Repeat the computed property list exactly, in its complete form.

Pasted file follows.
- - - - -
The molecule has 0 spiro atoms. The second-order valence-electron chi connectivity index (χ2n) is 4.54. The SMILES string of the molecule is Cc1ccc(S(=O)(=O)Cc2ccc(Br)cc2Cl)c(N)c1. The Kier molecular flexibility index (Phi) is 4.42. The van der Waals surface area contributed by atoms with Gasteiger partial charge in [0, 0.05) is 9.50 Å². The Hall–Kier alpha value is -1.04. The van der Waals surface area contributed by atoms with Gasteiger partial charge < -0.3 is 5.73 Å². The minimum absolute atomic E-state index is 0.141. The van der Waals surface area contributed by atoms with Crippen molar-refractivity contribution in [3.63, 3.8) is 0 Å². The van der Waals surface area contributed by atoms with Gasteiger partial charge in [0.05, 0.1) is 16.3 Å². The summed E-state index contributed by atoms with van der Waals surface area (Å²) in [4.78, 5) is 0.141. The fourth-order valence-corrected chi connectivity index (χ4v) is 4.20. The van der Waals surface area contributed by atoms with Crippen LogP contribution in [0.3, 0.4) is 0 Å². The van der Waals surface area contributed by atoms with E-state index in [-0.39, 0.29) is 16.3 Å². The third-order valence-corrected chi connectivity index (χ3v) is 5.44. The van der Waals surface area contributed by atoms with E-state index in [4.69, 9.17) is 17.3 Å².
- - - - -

The molecule has 0 spiro atoms. The second-order valence-electron chi connectivity index (χ2n) is 4.54. The SMILES string of the molecule is Cc1ccc(S(=O)(=O)Cc2ccc(Br)cc2Cl)c(N)c1. The Kier molecular flexibility index (Phi) is 4.42. The van der Waals surface area contributed by atoms with Gasteiger partial charge in [0, 0.05) is 9.50 Å². The Hall–Kier alpha value is -1.04. The van der Waals surface area contributed by atoms with Gasteiger partial charge < -0.3 is 5.73 Å². The minimum absolute atomic E-state index is 0.141. The van der Waals surface area contributed by atoms with Crippen molar-refractivity contribution in [3.63, 3.8) is 0 Å². The van der Waals surface area contributed by atoms with Gasteiger partial charge in [0.05, 0.1) is 16.3 Å². The summed E-state index contributed by atoms with van der Waals surface area (Å²) in [4.78, 5) is 0.141. The fourth-order valence-corrected chi connectivity index (χ4v) is 4.20. The van der Waals surface area contributed by atoms with Crippen LogP contribution in [0.3, 0.4) is 0 Å². The van der Waals surface area contributed by atoms with E-state index in [-0.39, 0.29) is 16.3 Å². The third-order valence-corrected chi connectivity index (χ3v) is 5.44. The van der Waals surface area contributed by atoms with E-state index in [4.69, 9.17) is 17.3 Å².